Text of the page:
Listening to the radio yesterday, I heard a former NFL offensive lineman turned sports commentator discuss quarterbacks in the NFL. He said that this position receives the “lions share” of the credit when the team wins and the majority of blame when the team loses. As the default leader of the team, to earn the respect of his teammates, the quarterback must be willing to deflect the praise he receives for wins while accepting the blame thrown his way over losses.
I think these words resonate in all instances that involve others: work relationships, school projects, volunteer efforts, side businesses, and coed rec sports leagues (yes I still play as you’ll read about in a few days).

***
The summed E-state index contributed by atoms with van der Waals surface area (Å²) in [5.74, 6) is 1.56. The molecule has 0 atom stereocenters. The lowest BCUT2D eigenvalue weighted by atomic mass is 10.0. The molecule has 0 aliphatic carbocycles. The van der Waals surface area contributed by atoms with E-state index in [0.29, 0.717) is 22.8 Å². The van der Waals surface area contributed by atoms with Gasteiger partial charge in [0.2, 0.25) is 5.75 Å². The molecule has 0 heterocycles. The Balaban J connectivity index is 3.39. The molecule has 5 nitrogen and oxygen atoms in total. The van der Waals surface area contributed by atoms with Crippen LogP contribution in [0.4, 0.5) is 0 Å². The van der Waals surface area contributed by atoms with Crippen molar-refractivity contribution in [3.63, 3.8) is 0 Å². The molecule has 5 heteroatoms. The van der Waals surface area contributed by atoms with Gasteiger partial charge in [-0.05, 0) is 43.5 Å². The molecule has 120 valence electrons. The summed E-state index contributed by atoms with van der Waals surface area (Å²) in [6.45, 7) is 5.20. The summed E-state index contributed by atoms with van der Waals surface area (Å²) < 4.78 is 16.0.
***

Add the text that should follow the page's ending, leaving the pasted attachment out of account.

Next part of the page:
Respected, honest leadership is borne from our willingness to shoulder blame for mistakes (whether our individual screw-ups or those of our team) and exalt the efforts of our teammates above our own when celebrating successes. Everyone wants attention. Hell, I want it so much I acted in a play at Huntington Playhouse in June to feel the adrenaline rush of performing onstage for a crowd.
The real goal, though, should be to resist the temptation to pursue recognition, while seeking the responsibility of accepting fault. If we do this, others are likely to follow our example.
Nickels and Dimes is a series of short commentaries on inspiration, decision-making, relationships, and other items. I will post these thoughts every Tuesday and Thursday until I run out of new things to say.